For over 50 years Westminster Governments have used Scotland as a base for these most dangerous and morally repugnant weapons. The majority of Scottish MPs and MSPs have voted against replacing Trident, supported by the majority of Scottish churches, trade unions, and civic society. The Scottish Affairs Committee has pointed out that Scottish independence could lead to nuclear disarmament for Britain and agrees that Scottish CND’s timetable for potentially disarming Trident within days and removing all nuclear warheads within two years is realistic.

There is nowhere else in Britain for Trident to go.

An insurance policy?
The government often says that British nuclear weapons are an insurance policy for an uncertain future. But it is a very odd insurance policy that actually increases the dangers against which it is supposed to provide protection! Every time the British government insists that our security depends on nuclear weapons, then other countries can argue the same and thus “justify” acquiring nuclear weapons. As the number of countries with nuclear weapons increases, the risk of accidental or deliberate use of nuclear weapons increases.

Security against nuclear weapons will only come through an international treaty banning nuclear weapons worldwide.

Britain’s role in the World
A Britain free of nuclear weapons would be in a position to take a lead in negotiating an international ban on nuclear weapons. In an increasingly environmentally fragile world, we could then play a part in peacefully mediating international conflict and creating a more just world for all.

Britain is a permanent member of the United Nations’ Security Council, but this isn’t because we’ve got nuclear weapons; we were made a permanent member years before we had nuclear weapons. So becoming a non-nuclear weapon state should not necessarily mean that we lose our seat on the UN Security Council. And the 160+ countries without nuclear weapons, who want to see nuclear weapons banned, are unlikely to agree to Britain being “punished” in this way for becoming a non-nuclear weapon state like them !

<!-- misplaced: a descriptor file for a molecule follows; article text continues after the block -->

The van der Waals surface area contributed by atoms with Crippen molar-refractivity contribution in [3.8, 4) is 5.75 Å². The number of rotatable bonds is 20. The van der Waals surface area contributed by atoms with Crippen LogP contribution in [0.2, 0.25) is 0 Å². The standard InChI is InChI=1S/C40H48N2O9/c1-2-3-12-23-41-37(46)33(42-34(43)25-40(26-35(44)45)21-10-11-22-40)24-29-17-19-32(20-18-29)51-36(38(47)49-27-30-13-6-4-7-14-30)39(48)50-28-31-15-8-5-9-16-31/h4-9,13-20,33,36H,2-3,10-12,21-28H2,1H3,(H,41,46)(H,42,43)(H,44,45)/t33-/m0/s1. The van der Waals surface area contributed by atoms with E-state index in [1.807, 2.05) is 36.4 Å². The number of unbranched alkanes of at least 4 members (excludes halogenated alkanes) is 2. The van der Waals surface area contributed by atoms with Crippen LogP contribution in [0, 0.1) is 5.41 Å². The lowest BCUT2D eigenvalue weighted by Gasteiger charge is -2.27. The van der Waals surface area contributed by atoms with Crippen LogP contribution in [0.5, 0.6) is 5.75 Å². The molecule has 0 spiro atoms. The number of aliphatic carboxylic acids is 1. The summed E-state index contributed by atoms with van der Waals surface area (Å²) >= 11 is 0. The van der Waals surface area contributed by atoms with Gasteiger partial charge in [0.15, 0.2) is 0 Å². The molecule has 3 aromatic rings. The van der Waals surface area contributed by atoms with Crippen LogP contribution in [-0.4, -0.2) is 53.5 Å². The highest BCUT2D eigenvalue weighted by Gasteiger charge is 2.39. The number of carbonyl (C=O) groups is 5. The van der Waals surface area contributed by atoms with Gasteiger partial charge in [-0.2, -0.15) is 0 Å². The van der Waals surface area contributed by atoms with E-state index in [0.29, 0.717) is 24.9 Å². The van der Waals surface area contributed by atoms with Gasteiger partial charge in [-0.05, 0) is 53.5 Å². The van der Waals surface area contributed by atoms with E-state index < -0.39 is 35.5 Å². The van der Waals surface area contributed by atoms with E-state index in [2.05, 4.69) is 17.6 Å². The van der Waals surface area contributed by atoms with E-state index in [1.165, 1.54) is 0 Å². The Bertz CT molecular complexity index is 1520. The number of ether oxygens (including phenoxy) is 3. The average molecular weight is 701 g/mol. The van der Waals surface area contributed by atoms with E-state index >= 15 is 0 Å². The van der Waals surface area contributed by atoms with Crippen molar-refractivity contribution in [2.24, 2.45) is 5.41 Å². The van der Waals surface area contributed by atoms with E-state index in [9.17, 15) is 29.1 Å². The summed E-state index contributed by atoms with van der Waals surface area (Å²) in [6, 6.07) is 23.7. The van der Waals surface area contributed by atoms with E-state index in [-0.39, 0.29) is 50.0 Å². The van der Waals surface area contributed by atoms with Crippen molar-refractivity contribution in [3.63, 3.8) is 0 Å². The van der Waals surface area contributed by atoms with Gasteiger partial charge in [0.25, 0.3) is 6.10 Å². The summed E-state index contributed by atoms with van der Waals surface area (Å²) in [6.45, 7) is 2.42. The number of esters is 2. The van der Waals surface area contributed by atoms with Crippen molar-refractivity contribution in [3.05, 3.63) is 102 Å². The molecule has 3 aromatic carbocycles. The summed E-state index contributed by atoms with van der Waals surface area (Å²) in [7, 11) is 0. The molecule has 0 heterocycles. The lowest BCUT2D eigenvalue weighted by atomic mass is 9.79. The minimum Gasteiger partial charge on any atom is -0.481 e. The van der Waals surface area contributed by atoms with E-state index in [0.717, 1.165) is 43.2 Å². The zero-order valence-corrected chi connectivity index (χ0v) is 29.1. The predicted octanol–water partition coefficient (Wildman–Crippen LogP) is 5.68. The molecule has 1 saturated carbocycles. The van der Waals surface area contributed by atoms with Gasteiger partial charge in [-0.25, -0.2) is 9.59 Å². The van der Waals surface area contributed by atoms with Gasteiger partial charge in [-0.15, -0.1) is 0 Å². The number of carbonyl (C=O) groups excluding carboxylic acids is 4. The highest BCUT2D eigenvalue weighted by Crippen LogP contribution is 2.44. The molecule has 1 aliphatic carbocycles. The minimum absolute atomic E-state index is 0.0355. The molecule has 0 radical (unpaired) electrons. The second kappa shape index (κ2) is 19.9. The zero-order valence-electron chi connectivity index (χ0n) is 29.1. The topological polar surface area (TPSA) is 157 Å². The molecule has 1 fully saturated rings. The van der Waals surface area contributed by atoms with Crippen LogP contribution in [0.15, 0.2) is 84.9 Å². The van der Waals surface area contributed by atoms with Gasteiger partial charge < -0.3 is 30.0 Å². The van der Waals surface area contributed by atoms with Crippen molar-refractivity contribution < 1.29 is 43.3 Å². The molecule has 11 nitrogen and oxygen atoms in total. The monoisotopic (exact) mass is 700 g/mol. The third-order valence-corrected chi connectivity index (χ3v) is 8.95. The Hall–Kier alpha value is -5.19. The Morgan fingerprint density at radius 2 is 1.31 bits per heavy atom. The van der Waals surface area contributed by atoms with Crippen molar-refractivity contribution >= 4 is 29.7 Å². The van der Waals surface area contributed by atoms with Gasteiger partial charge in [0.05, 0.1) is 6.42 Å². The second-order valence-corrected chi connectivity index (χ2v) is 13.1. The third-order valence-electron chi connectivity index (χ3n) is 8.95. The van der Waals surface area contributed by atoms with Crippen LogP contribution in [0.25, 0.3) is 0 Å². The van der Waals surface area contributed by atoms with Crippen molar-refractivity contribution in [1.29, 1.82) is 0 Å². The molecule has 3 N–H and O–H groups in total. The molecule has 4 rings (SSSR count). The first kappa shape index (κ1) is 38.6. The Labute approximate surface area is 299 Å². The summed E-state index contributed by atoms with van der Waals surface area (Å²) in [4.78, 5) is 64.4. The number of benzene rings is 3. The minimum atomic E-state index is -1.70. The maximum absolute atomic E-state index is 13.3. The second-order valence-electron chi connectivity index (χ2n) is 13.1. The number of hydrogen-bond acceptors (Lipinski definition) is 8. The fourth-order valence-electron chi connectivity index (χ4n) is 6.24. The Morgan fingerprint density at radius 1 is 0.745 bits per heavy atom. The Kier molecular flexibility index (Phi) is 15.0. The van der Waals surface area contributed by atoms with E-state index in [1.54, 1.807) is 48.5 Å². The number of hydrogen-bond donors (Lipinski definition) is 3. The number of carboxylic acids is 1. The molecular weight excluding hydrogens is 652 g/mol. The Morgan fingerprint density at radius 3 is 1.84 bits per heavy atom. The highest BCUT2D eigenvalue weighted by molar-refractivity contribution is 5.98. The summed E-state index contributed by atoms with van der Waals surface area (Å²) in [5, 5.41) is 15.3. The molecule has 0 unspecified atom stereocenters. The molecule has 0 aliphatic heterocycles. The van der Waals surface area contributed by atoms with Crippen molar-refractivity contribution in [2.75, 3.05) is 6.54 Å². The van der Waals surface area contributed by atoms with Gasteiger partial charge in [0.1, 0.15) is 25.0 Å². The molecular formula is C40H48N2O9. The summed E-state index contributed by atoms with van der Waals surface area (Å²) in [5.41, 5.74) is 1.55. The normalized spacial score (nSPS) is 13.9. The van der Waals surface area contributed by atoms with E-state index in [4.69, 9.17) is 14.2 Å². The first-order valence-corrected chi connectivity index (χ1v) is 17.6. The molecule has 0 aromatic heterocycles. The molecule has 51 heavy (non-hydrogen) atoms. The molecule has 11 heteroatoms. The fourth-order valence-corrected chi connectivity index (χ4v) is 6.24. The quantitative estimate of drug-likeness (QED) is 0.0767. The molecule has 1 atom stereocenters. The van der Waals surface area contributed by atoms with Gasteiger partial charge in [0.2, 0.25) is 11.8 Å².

Government estimates of the costs of renewing the Trident system have continually risen, from £11-14 billion in 2006, to £25 billion in 2014, to £31 billion in 2015. The “Independent” reported on 25th October 2015 that, according to Reuters news agency, the overall lifetime cost of renewing the Trident system will be £167 billion – 6% of the defence budget over the lifetime of the system.

The Campaign for Nuclear Disarmament believes that the true cost will now be about £205 billion.
£205 billion would be enough money to
• fully fund A&E services for 48 years, or
• build 120 new state-of-the-art hospitals, or
• employ 150,000 new nurses and teachers every year for the next 30 years, or
• build 3 million affordable homes, or
• pay for solar panels to be fitted to every household in the country, or
• invest an extra £5 billion a year in renewable energy (eight times the current budget) for the next 40 years, or
• scrap student tuition fees for 8 million students.